JPMorgan (NYSE:JPM) now owes the U.S government a whopping $3,000,000,000 ($3bn) to replenish and restore the FDIC’s insurance fund.
The bank alongside Wells Fargo, Bank of America, Goldman Sachs, Morgan Stanley, PNC Financial Services Group and Citigroup will collectively pay $8.2 billion to restore the emergency fund, reports Reuters.
JPMorgan is paying by far the most out of any of the banks.
Wells Fargo is to pay up to $1,800,000,000 ($1.8bn), Bank of America is expected to pay nearly $1,900,000,000 ($1.9bn), and Goldman Sachs $400,000,000 just for perspective.
“The fees are part of the FDIC’s “special assessment” implementation that it proposed in May to create a new system where the costs of protecting depositors is covered by payments from large financial institutions.
Under the new system, banking organizations with over $50 billion in total assets have to pay 95% of the special assessment, while those with under $5 billion won’t be subject to the assessment at all.
The FDIC says 113 firms are currently subject to the new rules,” reports DL.
“The proposal applies the special assessment to the types of banking organizations that benefitted most from the protection of uninsured depositors.
In general, large banks with large amounts of uninsured deposits benefitted the most from the systemic risk determination,” said the FDIC in a statement.
The FDIC’s move comes as the biggest US financial institutions tighten their control over the American banking system while many of their smaller competitors close down.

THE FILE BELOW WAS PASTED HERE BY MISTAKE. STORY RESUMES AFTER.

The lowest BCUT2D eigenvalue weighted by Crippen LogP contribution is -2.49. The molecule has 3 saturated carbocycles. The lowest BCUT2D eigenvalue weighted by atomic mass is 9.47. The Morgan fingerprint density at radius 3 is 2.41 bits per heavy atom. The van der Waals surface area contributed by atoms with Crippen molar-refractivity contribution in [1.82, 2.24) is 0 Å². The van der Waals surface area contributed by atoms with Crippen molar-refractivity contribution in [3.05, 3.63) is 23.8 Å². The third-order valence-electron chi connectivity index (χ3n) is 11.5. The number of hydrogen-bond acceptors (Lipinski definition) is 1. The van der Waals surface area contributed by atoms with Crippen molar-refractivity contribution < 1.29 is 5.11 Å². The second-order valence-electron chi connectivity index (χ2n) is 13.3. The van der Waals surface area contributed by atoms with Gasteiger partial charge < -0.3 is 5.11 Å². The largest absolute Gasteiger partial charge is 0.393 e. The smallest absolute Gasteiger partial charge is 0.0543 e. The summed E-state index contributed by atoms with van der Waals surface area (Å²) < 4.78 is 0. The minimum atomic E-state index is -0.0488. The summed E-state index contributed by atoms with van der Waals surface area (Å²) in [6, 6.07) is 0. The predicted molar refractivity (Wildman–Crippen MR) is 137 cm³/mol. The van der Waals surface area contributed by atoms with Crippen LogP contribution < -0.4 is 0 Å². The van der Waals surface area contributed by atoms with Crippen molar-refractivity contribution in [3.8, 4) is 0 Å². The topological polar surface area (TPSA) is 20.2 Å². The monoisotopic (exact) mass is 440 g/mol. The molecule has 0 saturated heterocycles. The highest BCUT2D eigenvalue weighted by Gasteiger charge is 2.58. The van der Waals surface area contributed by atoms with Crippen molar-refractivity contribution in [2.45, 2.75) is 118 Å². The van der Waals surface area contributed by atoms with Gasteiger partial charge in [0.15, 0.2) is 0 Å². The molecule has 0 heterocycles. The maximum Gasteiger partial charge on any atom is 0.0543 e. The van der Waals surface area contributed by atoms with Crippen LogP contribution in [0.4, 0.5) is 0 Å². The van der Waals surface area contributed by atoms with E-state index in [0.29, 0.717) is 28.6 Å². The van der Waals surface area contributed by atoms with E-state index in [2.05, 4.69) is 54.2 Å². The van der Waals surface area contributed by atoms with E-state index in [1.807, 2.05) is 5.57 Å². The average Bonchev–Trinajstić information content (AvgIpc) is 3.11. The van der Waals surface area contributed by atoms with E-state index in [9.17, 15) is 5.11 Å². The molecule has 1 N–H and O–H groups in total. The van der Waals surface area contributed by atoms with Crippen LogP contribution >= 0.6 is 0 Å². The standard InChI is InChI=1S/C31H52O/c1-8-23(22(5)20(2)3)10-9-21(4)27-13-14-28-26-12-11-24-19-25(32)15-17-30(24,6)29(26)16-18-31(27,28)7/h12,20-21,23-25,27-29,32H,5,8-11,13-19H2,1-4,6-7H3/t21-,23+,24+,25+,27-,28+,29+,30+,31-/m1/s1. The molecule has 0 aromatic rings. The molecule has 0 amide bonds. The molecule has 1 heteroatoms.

Other Banking News Today
Banks have now been hit with a whopping $549 million in penalties by the SEC for failing to maintain electronic records of employee communications.
U.S. regulators on Tuesday announced a combined $549 million in penalties against Wells Fargo and 10 other smaller or non-U.S. firms.
The Securities and Exchange Commission disclosed charges and $289 million in fines against 11 firms for “widespread and longstanding failures” in record-keeping, while the Commodity Futures Trading Commission also said it fined four banks a total of $260 million for failing to maintain records required by the agency.
“It was regulators’ latest effort to stamp out the pervasive use of secure messaging apps like Signal, Meta’s WhatsApp or Apple’s iMessage by Wall Street employees and managers.
Starting in late 2021, the watchdogs secured settlements with bigger players including JPMorgan Chase, Goldman Sachs, Morgan Stanley and Citigroup.
Fines related to the issue total more than $2 billion, according to the SEC and CFTC,” reports CNBC.
“Today’s actions stem from our continuing sweep to ensure that regulated entities, including broker-dealers and investment advisers, comply with their recordkeeping requirements, which are essential for us to monitor and enforce compliance with the federal securities laws,” Sanjay Wadhwa, deputy director of enforcement at the SEC, said in the release.
The firms admitted that from at least 2019, employees used side channels like WhatsApp to discuss company business, failing to preserve records “in violation of federal securities laws,” the SEC said Tuesday.
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